Working on diagramming conditional statements....

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Working on diagramming conditional statements....

Postby WaltGrace83 » Fri Jan 17, 2014 2:23 pm

I am working on sufficient assumption questions and there definitely are tons of conditional logic stimuli. It seems that half of the ones I have been drilling are very very conditional logic based while almost every single one CAN BE put into conditional logic with some benefit. Thus, I am trying to firm up my skills in order to get these questions done faster.

First of all, I am devising a list of conditional logic "trigger words" so that I can make my response to conditional logic more automatic. Is my list forgetting any key players (or perhaps even minor players - every little bit helps)? I took the sufficient/necessary words from the LSAT trainer, the blog, and some other words I've found in stimuli. However, there is also this list of "guarantee" words that I found in the Trainer and I have been thinking about them. What is the deal with these? Are they "special" because they are always necessary conditions unless paired with another word indicating necessity? For example...

"John cannot go to the store today"
John → ~Store

"The LSAT cannot be mastered in a day"
LSAT → ~Mastered in a day


"John cannot go to the store without his car keys" (it seems in a way that the "cannot" doesn't matter anymore?)
Store → Car Keys
~Car Keys → ~Store

"The LSAT cannot be mastered in a day unless one received a 179 on his or her diagnostic"
Mastered → 179
~179 → ~Mastered

This is what I am thinking but please correct me if I am wrong! As for the "special considerations," I gleamed it from the LSAT blog as those are words that need a little bit of medication to the traditional cookie cutter mold we try to fit these phrases into:

"None of my friends understand the pain and glory of the LSAT"
Friend → ~Understand
Understand → ~Friend

"Dedicated people never take days off"
Dedicated person → ~Days off
Days off → ~Dedicated person

Code: Select all

•   All                  
•   Any                  
•   Every          
•   If                   
•   In order to    
•   The only        
•   To be         
•   When         
•   Whenever           
•   Each                     
•   Everyone   
•   If only   
•   Wherever   
•   Whoever   

•   Depends upon
•   Relies upon
•   Then
•   Only
•   Only if
•   Only when
•   Requires
•   Needs
•   Must
•   Necessitates
•   So

•   Cannot
•   Must
•   Are
•   Will be
•   Was
•   Invariably
•   Were
•   Always
•   Is

Special Considerations
•   Except
•   Unless
•   Until
•   Without
•   No
•   None
•   Cannot…without
•   Never
•   Nothing

Secondly, how do you go about conceptualizing double negatives? For example, I have this phrase:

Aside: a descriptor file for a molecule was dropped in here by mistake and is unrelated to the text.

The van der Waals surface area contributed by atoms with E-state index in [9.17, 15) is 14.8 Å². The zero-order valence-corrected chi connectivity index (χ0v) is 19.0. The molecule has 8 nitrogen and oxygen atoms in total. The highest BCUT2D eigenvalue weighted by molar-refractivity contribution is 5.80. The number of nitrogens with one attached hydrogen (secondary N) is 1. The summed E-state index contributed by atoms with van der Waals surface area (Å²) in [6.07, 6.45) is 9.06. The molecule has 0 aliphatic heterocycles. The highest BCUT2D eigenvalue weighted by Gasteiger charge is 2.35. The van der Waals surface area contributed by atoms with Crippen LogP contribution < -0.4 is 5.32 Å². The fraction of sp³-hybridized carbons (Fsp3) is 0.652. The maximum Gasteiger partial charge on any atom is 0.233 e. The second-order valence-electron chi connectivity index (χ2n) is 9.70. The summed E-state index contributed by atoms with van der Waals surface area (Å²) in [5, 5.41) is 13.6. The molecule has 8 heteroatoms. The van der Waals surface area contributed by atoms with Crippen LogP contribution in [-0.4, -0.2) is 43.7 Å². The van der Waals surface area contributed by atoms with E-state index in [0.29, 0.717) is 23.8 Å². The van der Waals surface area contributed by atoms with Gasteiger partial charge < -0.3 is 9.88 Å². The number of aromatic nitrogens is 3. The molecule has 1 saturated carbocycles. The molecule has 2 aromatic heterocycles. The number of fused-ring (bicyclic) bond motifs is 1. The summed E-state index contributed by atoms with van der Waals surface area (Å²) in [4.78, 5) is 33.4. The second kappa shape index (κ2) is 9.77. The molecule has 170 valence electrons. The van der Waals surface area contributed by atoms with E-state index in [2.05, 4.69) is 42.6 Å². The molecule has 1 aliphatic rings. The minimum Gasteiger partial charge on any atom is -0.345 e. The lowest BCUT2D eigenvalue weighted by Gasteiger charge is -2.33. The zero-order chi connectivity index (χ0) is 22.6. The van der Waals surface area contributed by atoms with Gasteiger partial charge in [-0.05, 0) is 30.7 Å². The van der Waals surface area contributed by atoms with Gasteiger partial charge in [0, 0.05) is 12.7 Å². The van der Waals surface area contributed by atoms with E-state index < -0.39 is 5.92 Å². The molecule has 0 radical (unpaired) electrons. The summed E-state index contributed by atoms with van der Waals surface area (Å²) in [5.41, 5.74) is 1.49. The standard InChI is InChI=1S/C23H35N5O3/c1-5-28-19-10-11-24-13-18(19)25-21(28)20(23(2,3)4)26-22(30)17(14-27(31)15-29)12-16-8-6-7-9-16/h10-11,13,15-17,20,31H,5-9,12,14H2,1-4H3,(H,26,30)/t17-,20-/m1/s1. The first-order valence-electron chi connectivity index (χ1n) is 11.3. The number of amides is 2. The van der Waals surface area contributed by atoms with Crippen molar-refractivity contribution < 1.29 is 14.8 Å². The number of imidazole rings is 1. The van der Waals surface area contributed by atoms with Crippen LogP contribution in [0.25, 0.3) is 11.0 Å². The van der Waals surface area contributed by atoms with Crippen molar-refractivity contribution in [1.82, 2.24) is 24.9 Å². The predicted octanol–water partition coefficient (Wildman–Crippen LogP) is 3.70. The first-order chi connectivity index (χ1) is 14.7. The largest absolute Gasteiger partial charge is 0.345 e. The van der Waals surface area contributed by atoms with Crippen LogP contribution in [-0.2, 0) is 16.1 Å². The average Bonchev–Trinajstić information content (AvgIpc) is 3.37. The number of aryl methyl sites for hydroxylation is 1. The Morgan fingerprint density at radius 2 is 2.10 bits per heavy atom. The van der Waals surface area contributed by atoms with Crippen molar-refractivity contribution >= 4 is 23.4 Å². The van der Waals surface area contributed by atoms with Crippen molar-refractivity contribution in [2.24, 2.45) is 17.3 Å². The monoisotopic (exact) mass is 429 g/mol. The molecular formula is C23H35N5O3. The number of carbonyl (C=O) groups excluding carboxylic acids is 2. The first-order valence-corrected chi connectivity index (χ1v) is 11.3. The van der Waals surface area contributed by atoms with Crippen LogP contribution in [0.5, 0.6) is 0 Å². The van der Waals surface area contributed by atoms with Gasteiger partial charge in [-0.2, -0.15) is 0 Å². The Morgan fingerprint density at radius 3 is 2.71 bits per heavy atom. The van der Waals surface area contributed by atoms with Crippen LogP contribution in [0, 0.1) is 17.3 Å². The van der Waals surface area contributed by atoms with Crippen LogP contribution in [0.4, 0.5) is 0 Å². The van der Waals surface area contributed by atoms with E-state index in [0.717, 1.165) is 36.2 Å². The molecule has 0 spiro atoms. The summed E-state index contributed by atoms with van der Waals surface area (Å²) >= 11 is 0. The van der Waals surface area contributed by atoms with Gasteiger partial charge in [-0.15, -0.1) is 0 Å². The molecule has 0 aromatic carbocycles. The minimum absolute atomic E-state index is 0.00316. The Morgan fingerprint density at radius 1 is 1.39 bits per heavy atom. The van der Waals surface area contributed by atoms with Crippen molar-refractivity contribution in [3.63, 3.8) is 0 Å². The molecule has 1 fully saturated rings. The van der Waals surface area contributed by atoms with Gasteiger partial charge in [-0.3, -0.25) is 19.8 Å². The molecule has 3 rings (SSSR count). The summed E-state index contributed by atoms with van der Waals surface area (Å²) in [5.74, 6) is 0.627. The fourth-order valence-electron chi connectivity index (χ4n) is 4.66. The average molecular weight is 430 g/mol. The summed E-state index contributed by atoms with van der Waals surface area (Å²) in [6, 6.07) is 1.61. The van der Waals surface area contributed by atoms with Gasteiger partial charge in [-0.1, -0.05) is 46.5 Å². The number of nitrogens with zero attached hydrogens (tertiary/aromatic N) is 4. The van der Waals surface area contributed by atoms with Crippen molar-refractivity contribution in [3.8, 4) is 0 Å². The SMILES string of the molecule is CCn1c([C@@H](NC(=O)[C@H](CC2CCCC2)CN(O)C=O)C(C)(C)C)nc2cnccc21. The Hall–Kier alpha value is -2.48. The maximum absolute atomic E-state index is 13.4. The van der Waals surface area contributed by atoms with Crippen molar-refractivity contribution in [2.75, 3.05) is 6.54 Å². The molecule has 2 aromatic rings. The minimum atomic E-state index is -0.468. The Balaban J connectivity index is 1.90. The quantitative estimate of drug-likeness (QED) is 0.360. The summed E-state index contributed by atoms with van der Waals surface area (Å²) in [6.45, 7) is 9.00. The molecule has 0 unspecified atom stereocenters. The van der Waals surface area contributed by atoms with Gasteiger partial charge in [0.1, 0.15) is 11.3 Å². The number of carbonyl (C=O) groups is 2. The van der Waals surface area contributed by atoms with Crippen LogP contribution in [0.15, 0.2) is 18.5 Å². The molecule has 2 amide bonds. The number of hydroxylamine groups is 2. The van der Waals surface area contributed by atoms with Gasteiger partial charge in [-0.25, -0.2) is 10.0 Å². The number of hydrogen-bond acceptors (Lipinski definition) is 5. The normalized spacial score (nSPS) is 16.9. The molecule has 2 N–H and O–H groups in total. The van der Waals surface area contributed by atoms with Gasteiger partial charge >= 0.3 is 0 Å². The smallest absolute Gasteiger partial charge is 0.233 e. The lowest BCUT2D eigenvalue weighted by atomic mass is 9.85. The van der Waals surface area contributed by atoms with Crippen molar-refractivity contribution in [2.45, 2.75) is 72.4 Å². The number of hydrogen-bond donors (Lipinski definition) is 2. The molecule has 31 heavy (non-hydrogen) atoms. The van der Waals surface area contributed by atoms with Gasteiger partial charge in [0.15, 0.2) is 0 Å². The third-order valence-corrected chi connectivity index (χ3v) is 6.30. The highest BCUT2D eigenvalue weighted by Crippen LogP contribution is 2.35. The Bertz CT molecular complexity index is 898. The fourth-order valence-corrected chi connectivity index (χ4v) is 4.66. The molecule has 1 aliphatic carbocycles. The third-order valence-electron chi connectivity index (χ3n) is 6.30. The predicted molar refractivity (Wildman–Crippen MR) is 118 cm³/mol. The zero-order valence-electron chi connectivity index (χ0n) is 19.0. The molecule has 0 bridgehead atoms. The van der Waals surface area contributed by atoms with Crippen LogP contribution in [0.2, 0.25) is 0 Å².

"Nothing that one should not have desired in the first place fails to be a pleasure"

I guess I am just getting turned around the phrase "never" but I also noticed that I get turned around on the phrase "nothing" too.

~Desired --> Pleasure? Is this correct?

Let's say we have the phrase "Jenny is never not ready" (not the best grammar I know)
Is this Jenny --> Ready?

Do double negatives just become affirmative positives?


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Joined: Mon Dec 02, 2013 4:51 pm

Re: Working on diagramming conditional statements....

Postby BPlaura » Fri Jan 17, 2014 2:41 pm

One of the things that I like about the Blueprint curriculum is that it teaches that "unless/until/without/except" should be replaced with "if not."

I wouldn't normally diagram the sentence "John can't go to the store today" unless it's part of a larger conditional argument (where, for instance, you already know that if someone can't go to the store, then X).

However, I would almost always diagram the sentence "John can't go to the store without his keys" (~keys --> ~store), because that's a true conditional statement.

As for your second question, LSAC definitely writes intentionally tricky questions and answer choices that involve double negatives. Let's take a look at your example:

"Nothing that one should not have desired in the first place fails to be a pleasure"

We call this a "no" statement (my go-to example is "No artists are rich" - artist --> ~rich). The "no" (or in this case, the "nothing" - which I break apart in my head as "no thing") negates the necessary condition:

should not have desired ---> doesn't fail to be a pleasure.

And yes, just like in math, a double negative can be interpreted as a positive:

should not have desired ---> pleasure

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